On October 20, the U.S. District Court for the Middle District of Florida granted summary judgment to National Union Fire Insurance Company of Pittsburgh, Pa., in BondSafeguard v. National Union, 6:13-cv-561. The court held that the plaintiffs' $40 million negligent misrepresentation claim was excluded under National Union's directors and officers (D&O) policy's unambiguous contract liability exclusion.
Plaintiffs were sureties for a bankrupt land development company insured under National Union's D&O Policy. Plaintiffs issued the insured bonds guaranteeing the performance of various development agreements around the Southeast. Upon the insured's default under these contracts, plaintiffs sued the insured's chairman for alleged negligent misrepresentations that allegedly induced the bonds' issuance. The chairman and his family and plaintiffs entered into a Coblentz agreement, under which the chairman assigned his claim against National Union for its denial of coverage.
The court held that National Union's contract liability exclusion was "unambiguously broad and preclude[d] coverage for the purported tort claims that depend on 'the existence of actual or alleged contractual liability' of an insured 'under any express contract or agreement.'" Record evidence established that plaintiffs' negligent misrepresentation claim depended on (and was not merely incidental to) the chairman's and the insured's contractual liability under the indemnity agreement, the bonds, and various development agreements. Florida's concurrent cause doctrine also did not apply because the insured risk was "related and dependent" on an excluded risk, and did not pose a risk distinct from the excluded risk.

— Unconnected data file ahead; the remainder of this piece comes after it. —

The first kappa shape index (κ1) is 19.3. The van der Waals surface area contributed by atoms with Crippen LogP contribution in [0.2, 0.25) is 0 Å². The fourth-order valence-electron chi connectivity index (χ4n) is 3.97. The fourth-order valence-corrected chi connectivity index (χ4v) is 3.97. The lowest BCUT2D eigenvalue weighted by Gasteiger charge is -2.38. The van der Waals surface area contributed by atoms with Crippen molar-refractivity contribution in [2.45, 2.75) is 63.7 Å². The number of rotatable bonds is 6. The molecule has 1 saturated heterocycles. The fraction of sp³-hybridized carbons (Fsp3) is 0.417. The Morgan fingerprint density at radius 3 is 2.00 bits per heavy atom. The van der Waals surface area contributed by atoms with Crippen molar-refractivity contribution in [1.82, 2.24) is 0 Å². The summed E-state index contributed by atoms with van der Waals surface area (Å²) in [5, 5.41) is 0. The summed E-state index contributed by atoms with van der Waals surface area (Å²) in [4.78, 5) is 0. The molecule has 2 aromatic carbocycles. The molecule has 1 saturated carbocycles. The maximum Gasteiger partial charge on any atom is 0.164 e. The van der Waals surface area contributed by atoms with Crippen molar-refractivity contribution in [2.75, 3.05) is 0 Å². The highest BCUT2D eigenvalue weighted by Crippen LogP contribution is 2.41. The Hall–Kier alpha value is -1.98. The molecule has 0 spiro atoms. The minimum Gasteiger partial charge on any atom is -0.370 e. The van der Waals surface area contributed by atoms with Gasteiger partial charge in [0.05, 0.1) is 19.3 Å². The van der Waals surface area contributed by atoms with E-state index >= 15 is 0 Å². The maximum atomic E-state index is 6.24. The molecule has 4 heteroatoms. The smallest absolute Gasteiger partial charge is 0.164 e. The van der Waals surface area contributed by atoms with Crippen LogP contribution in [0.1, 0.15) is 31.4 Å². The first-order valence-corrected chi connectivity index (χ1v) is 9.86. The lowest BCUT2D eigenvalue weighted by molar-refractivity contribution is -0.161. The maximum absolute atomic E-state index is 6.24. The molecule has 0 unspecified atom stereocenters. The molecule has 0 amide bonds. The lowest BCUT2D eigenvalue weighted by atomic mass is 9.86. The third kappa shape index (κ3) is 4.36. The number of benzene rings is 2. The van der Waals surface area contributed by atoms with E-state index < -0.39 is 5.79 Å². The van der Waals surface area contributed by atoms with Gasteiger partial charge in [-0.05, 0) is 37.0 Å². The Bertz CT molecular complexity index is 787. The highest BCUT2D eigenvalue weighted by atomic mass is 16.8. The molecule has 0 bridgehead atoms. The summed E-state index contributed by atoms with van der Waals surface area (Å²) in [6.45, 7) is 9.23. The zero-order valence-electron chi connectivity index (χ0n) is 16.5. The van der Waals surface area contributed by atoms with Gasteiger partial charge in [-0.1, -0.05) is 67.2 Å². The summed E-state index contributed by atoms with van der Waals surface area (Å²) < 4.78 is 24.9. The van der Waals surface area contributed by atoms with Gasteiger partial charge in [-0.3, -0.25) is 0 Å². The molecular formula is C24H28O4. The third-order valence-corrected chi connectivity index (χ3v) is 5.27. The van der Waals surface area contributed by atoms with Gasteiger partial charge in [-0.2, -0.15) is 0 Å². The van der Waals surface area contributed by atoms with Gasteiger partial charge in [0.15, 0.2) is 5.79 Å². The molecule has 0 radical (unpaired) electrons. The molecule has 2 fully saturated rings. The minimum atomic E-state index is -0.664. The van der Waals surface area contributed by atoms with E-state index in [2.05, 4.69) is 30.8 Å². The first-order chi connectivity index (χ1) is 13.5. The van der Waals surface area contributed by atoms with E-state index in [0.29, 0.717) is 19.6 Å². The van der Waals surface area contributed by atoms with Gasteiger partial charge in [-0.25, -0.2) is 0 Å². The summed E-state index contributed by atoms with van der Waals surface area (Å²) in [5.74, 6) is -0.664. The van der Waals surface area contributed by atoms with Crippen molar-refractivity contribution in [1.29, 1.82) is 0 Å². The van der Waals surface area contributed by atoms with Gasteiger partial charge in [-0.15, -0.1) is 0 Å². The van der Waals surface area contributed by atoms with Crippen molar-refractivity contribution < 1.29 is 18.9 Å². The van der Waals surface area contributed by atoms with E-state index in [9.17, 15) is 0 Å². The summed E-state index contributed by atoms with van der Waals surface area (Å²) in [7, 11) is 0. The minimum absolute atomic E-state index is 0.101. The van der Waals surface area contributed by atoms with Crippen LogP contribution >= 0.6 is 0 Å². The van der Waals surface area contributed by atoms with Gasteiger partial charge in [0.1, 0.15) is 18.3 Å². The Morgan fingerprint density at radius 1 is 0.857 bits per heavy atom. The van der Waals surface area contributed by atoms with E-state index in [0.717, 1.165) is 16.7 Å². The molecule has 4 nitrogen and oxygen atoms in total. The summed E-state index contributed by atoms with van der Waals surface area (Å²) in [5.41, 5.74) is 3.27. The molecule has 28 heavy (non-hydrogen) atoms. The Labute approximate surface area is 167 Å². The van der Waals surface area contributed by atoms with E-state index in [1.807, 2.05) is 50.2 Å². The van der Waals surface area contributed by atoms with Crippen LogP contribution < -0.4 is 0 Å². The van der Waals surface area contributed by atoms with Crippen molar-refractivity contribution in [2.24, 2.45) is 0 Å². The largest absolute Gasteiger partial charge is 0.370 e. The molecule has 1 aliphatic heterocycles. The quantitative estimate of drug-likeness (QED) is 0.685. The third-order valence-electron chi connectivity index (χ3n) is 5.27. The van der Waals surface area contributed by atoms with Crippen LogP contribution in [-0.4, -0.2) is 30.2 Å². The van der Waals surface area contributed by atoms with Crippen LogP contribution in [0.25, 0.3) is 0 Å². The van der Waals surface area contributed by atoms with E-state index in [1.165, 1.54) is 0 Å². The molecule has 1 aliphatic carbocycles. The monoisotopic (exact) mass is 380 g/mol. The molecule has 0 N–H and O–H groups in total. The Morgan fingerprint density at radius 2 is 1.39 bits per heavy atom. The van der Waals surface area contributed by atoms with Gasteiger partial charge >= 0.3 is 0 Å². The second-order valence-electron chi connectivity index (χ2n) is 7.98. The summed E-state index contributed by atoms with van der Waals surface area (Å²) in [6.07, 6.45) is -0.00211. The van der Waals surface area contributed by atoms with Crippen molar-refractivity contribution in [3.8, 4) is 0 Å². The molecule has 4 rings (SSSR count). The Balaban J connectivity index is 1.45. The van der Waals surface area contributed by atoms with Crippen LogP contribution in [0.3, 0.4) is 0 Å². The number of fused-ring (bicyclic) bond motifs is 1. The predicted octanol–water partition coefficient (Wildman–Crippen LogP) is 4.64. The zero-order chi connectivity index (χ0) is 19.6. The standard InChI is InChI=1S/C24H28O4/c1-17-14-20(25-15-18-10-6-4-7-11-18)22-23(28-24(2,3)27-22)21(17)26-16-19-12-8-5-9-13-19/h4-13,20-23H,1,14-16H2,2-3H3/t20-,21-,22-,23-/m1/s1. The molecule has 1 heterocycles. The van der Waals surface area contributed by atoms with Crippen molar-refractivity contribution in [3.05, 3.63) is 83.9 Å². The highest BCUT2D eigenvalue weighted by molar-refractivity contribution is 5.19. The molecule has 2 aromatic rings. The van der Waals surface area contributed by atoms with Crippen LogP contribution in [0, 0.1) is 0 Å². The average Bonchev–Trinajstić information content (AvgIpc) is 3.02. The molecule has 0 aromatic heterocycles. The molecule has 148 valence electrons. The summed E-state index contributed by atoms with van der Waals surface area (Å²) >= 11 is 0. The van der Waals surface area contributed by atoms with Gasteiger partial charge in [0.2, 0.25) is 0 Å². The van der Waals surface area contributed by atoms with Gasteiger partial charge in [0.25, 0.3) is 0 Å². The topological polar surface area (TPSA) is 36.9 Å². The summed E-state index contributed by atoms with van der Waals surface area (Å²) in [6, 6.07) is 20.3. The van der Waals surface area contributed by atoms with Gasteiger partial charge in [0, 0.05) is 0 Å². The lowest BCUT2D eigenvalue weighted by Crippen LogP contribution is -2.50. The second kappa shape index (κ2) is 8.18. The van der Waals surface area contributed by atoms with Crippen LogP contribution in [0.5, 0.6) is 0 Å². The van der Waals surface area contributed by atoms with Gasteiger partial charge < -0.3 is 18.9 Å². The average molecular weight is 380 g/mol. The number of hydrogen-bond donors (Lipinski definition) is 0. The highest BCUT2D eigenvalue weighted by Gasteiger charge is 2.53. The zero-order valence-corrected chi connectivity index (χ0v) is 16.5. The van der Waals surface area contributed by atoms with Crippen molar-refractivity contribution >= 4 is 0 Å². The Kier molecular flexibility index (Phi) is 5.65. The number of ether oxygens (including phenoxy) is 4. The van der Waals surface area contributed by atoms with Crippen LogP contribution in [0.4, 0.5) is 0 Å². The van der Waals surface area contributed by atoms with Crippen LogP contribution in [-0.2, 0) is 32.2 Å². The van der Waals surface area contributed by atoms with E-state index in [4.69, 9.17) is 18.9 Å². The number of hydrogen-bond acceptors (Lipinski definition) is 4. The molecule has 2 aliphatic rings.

Although the court did not reach the issue of whether the Coblentz agreement was reasonable and not entered in good faith, it noted "the plethora of evidence indicating that enforcement of the Coblentz agreement in this case would be contrary to Florida law." The court explained that objective and subjective factors are considered to evaluate reasonableness of the settlement, and that reasonableness is ordinarily established through the use of expert testimony. The court noted that expert testimony that merely states that the underlying claim is only "legally possible" provides scant support for proving the settlement of that claim was reasonable.
As to bad faith, the court found that "[o]n this record, the conclusion that the Coblentz agreement was reached by collusion or an absence of effort to minimize liability is compelling."
The court's ruling provides persuasive language for applying contract liability exclusions under D&O policies to alleged business torts that are related to or dependent on the existence of contractual liability. It also provides an analysis of how to evaluate Coblentzagreements for reasonableness and bad faith in the business context.